OTOH, here was a book I could publish myself. I’d spend a couple of dollars and do it right, hiring Telemachus Press to get it in shape and get it on the virtual shelves of the appropriate eTailers. Originally I was thinking in eBook terms only, but as it took shape I decided to publish a print-on-demand paperback as well, offering signed copies through my online bookstore and those aforementioned mystery booksellers.

Remember, I got the idea for this last July. The eBook of The Night and the Music went live the last day of September, and two weeks later we were carting paperbacks to the post office. (If I’d taken my notion to my publishers, and if they’d been enthusiastic, it would be coming out sometime this summer or fall.)

The book covered its costs within the first month or so, and continues to sell well. It seems to me that I’ve already netted more from it than the modest advance a publisher might have shelled out, and from this point on I can market the book at least as effectively as a publisher would, can keep the price point where I think it should be, and will receive a significantly higher portion of every sale than would ever appear on a publisher’s royalty statement.

Is The Night and the Music making me rich? No, hardly that. But it’s making me happy.

And, when my agent was able to retrieve the rights to A Stab in the Dark, A Walk Among the Tombstones, and A Long Line of Dead Men, I did not even consider trying to find a publisher for them.


I don’t know where all of this is going—which gives me something in common with everybody else in the world. The publishing landscape is changing almost daily.

But I know this: my default response, when someone asks how to get an agent, or how to find a publisher, or any writerly version of what-do-I-do-now, is to suggest publishing it oneself. That’s a course I never would have recommended to anyone, except perhaps the occasional dotard who’d penned a memoir he hoped his grandchildren would read. And now I’m urging it upon everyone—writers whose publishers have dropped them, writers who never had publishers in the first place, writers whose early books have gone out of print.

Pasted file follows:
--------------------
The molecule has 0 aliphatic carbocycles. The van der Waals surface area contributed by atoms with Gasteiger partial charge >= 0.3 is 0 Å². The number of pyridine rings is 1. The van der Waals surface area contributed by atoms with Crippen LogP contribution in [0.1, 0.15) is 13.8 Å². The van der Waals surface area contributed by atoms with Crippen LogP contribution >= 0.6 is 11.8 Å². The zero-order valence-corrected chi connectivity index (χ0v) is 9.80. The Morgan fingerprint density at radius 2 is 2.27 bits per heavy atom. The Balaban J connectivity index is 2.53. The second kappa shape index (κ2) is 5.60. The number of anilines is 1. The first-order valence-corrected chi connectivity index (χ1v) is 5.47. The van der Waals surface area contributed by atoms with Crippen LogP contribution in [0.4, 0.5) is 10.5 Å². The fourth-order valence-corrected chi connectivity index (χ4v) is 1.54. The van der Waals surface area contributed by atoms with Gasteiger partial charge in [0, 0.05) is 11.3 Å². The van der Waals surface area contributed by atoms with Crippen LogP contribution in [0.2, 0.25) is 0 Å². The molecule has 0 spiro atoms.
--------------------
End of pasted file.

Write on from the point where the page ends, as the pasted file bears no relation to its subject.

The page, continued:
Will everyone have a good experience with self-publishing? No, of course not, nor will every book show a profit. But it has never been so easy for readers and writers to find one another, and for any book to find its proper audience.

It’s pretty exciting. I’m no authority, and people like Joe Konrath and Lee Goldberg and Dean Wesley Smith know much more about the subject than I, and share what they know more effectively. Even so, I expect I’ll have more to say on the subject over the months.

January 11, 2013
Margaret Yang reviews The Liar’s Companion on her blog, Writing Slices:

THE LIAR’S COMPANION is a collection of columns Lawrence Block wrote for Writer’s Digest magazine from 1987 to 1990. This was before Block was a Grand Master of the mystery genre, so they’re written from the point of view of someone who is a full-time writer, but not a household name. Although the columns are old, they feel fresh. Block tackles enduring subjects with solid advice and a kind tone.

liars companionMost of the columns are about craft matters–how much research to do, how ideas become plot, the danger of writing in present tense, and how to write three-dimensional characters. Block covers beginnings, middles, and ends in three short chapters that are as good as entire books on the topic. He often addresses his fictional students by name, and lets them ask questions as proxies for the reader. Some people might find this too cute by half, but I loved it. It made me wish I could sit in that imaginary classroom and be Mr. Block’s student.

Several of the collected columns aren’t about craft matters, but about a writer’s lifestyle. Block made several visits to artists’ colonies, where he stayed up to six weeks. These colonies are idyllic retreats where writers and other artists are given unstructured free time to create. Block details how heavenly an artists’ colony is when the work is going well, and how hellish it is when the work is going poorly. He also frequently mentions his novel, RANDOM WALK, which was published around that time. The novel was a departure from his earlier work (The Matthew Scudder series) and Block alternates between extraordinary pride in the book and terror at how it would be received.